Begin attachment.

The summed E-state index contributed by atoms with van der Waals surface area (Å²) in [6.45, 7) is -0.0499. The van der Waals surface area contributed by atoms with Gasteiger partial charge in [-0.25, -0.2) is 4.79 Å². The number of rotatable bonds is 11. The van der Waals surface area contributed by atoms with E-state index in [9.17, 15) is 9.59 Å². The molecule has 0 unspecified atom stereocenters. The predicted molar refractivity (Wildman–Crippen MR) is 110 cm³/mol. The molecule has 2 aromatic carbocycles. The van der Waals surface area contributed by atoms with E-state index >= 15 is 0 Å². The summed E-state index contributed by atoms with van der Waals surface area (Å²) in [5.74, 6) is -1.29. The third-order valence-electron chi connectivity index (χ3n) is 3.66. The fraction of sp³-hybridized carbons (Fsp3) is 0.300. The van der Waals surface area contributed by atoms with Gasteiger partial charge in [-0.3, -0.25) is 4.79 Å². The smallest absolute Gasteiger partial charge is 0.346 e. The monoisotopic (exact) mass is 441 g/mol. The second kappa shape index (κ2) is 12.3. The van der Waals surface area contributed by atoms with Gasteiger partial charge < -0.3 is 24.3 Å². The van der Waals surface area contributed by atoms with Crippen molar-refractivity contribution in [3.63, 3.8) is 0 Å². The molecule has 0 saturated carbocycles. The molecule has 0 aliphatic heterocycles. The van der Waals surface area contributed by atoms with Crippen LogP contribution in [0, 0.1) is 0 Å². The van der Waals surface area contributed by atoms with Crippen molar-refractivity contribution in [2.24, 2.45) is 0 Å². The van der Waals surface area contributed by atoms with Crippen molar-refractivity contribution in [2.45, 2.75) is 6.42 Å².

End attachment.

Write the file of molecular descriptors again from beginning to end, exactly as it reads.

The summed E-state index contributed by atoms with van der Waals surface area (Å²) in [6.45, 7) is -0.0499. The van der Waals surface area contributed by atoms with Gasteiger partial charge in [-0.25, -0.2) is 4.79 Å². The number of rotatable bonds is 11. The van der Waals surface area contributed by atoms with E-state index in [9.17, 15) is 9.59 Å². The molecule has 0 unspecified atom stereocenters. The predicted molar refractivity (Wildman–Crippen MR) is 110 cm³/mol. The molecule has 2 aromatic carbocycles. The van der Waals surface area contributed by atoms with E-state index >= 15 is 0 Å². The summed E-state index contributed by atoms with van der Waals surface area (Å²) in [5.74, 6) is -1.29. The third-order valence-electron chi connectivity index (χ3n) is 3.66. The fraction of sp³-hybridized carbons (Fsp3) is 0.300. The van der Waals surface area contributed by atoms with Gasteiger partial charge in [-0.3, -0.25) is 4.79 Å². The smallest absolute Gasteiger partial charge is 0.346 e. The monoisotopic (exact) mass is 441 g/mol. The second kappa shape index (κ2) is 12.3. The van der Waals surface area contributed by atoms with Gasteiger partial charge < -0.3 is 24.3 Å². The van der Waals surface area contributed by atoms with Crippen molar-refractivity contribution in [3.63, 3.8) is 0 Å². The molecule has 0 saturated carbocycles. The molecule has 0 aliphatic heterocycles. The van der Waals surface area contributed by atoms with Crippen LogP contribution in [0, 0.1) is 0 Å². The van der Waals surface area contributed by atoms with Crippen molar-refractivity contribution in [2.24, 2.45) is 0 Å². The van der Waals surface area contributed by atoms with Crippen molar-refractivity contribution in [2.45, 2.75) is 6.42 Å².